One of the problems with certain views of the Famine is the absence of historical agency of the victims.  The picture we have is of passive, pathetic victims.  Indeed, the only time when we see the Irish achieve historical agency in relation to Britain is with the many instances of armed insurrection over the centuries.  Outside of these instances of political violence, there is very little mention of historical agency.  Surely the ability to direct their lives to some degree of normality, despite the horrendous conditions of the time did not desert ‘the Famine Irish’.

A similar fate once befell one of popular history’s most recognisable victims, the slaves and ex-slaves in American Slavery historiography.  This concept changed with African-American historian W.E.B. Du Bois who popularised the notion that the slaves were historical agents, playing a pivotal role in their own destiny. (J.C. Rodrigue ‘Black Agency After Slavery, in T.J. Brown eds Reconstructions: New Perspectives on the Post Bellum United States, p. 2) It would be, and is indeed a great disservice to continue to portray Famine victims as passive, pathetic and unable to attain any level of historical agency.   If, as one suspects, that the focus of the proposed programme will be on the victims, it will be giving the subjects the agency which has deserted them in nationalist popular history.  Although it isn’t historically accurate to put words in the mouths of historical characters, even un-named characters, there is little problem or outcry when it is packaged as a serious play, say by play-writes like Tom Murphy or Jaki McCarrick.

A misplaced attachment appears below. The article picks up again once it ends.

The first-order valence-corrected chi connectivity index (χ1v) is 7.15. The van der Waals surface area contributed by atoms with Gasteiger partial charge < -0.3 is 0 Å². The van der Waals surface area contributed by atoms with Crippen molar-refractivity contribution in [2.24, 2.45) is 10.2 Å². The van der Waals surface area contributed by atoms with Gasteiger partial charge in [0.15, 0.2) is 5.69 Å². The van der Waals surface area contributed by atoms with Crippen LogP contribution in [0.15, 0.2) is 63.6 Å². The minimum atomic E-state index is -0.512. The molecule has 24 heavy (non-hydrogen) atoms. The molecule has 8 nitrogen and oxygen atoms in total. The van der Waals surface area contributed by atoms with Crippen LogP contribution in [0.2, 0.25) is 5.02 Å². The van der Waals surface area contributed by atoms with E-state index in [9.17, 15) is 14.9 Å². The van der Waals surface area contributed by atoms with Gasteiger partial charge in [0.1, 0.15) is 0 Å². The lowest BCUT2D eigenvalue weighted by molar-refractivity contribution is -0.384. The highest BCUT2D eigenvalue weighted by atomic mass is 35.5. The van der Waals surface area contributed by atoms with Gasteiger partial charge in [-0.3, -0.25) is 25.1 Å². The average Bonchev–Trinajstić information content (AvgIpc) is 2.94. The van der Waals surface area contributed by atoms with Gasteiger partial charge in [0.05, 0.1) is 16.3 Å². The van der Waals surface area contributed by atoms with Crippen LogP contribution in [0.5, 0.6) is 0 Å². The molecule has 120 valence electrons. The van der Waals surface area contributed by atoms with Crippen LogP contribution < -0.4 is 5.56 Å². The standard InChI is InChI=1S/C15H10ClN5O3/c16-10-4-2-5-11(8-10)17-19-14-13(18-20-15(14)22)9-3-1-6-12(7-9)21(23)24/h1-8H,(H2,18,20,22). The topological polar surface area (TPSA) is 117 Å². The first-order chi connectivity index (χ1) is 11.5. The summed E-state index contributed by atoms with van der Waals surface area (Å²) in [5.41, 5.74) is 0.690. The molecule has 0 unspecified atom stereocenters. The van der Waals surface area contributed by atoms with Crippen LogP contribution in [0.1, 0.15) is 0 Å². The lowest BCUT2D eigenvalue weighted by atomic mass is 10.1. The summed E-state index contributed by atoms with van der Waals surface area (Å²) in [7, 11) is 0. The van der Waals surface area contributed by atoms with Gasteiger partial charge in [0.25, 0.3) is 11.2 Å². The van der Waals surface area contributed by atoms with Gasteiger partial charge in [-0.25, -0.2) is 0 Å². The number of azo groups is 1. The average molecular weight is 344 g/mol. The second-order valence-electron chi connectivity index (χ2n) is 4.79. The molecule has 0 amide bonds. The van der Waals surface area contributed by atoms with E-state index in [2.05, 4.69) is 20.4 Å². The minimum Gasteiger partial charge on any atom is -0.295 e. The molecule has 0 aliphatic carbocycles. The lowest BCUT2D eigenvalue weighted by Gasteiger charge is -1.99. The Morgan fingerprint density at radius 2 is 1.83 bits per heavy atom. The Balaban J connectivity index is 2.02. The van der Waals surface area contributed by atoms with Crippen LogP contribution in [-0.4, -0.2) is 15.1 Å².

Of course there are sensitivity concerns, it would be churlish to dismiss them as out of hand.  Many people feel that the spectre of the ‘stage Irishman’ stereotype has been (rightly) relegated to the dustbin of history, and are perhaps fearful of a return.  I can understand this, having lived in England at a time when it was still a popular stereotype. Channel 4 of recent years has become somewhat of a P.T. Barnum of voyeuristic television, and the writer’s suggestion that it will be comparable to Shameless is concerning to many.  Nevertheless, the outcry against an idea still in an embryonic stage has been fuelled by a misunderstanding and misrepresentation of a tragic period of our history.  In the end, whether the show is a success or not will come down to the skill involved in the writing.  Only then should it be judged, not by premature on-line hysteria.